Human rights are also products of political consensuses and legislations. A human right becomes “legal” by a process of legislation. Human rights are legislated and legislative through a political consensus. If the law forbids the killing or murder of a person, —that is, the taking away the right to life of a human being or an individual—killing of an innocent individual will become an unlawful act. Accordingly, to murder an innocent person is not only an illegal gesture; it is an action against the law that makes illegal or unlawful the practice of (unjust) murder. In fact, the law makes murder the violation of a person’s right to life. In other words, the law not only sanctifies the life of a human; correspondingly, but it also upholds the sacredness of the life of an individual. From this perspective, human life as a right is defined as a legal conviction; to put it another way, the law (against murder) is what makes “rightful” life or what gives “human life” a legal standing.

So far, I have demonstrated how human rights are the result of various traditions, such as religion and legislation. Nonetheless, some people would argue which one of the entities (religion or the legislative branch) has primacy in defining human rights. This is perhaps one of the major issues surrounding the debate on abortion and the idea of women’s rights to abortion in the American society. For some religious people, all human rights are sacred and derivative of divine revelation. The life of an individual is a religious one because “God says so” in the Bible or “Allah affirms it” in the Qur’an. Certain religious people from various traditions—such as Muslims, Jews, Christians, Vodouizan, or Hinduists—would also affirm that the human life is a gift from God. Thus, no one has the right to take away the life of another person (i.e., an innocent individual) since the act of murder is an act against God or contrary to the divine order “Thou shall not murder.” (As a side note, I must say that non-theistic humanists or atheists have no obligations to abide to religious convictions or beliefs that make human life a right. They could find other ways or alternative to articulate their principles regarding the subject matter from a non-humanistic tradition. Yet the American society and Western societies, for example, are enmeshed in a religious framework that undergirds Western worldviews, including human convictions, beliefs, and actions—in the realm of the political, the religious, the ethical, the philosophical, what have you?)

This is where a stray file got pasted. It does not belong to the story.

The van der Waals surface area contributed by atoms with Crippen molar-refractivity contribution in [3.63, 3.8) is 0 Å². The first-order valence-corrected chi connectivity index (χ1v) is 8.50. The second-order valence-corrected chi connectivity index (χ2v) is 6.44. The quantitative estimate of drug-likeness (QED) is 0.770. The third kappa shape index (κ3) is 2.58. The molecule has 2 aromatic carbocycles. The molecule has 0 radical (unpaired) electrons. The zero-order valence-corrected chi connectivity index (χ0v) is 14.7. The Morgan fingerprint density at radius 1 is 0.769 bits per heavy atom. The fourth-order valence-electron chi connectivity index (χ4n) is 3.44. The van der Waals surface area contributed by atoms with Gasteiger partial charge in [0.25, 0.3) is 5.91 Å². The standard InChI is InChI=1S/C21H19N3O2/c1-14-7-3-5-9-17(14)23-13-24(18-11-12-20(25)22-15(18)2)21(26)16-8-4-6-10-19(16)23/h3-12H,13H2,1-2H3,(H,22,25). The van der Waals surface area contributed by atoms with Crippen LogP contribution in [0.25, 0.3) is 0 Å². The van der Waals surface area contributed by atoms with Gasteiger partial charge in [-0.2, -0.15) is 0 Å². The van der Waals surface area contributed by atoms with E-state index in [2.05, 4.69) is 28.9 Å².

By contrast, for others, human rights as a concept are not only rooted in political imaginations and legislative actions, but human rights should also not be viewed solely as a religious phenomenon. Since politics is integral to human existence and all areas of life, the concept of human life as a right is not only political; it is also legal. Interestingly, human life as right has become both religious and legal and is so regarded a religious practicality and a legal reality. Generally, within the sphere of the law, what it means to be human is linked to how the law defines it, and sometimes, this conviction is directly stated within certain body of laws; other times, it is implied in the legal code.

Correspondingly, being human might be regarded as a specific conception grounded on religious identity. For example, Jews, Christians, and Muslims believe that it is God/Yahweh/Allah who defines the essence of humanity and imputes dignity upon individuals and persons. Since their respective religious text declares affirmatively that “human beings are created in the image of God,” therefore, it is our shared link with the Creator-God that makes our life special, sacred, and rightful. In other words, the dignity of an individual is correlated with the dignity of God himself.

  1. The Rights of Women to Abortion: all women and girls belong to the category identified above as “humanity.” All women and girls share a common humanity with all men and all boys. All women and girls have dignity, their life is sacred, and they are members of various human communities in society. All women and girls have human rights, and such rights are also constructed, from various traditions discussed in the previous analysis, and such rights are essential and fundamental to the concept of manhood and girlhood. Finally, such rights must be protected, defended, and maintained at all times—by the law and other human convictions (religious, moral, ethical, cultural, philosophical).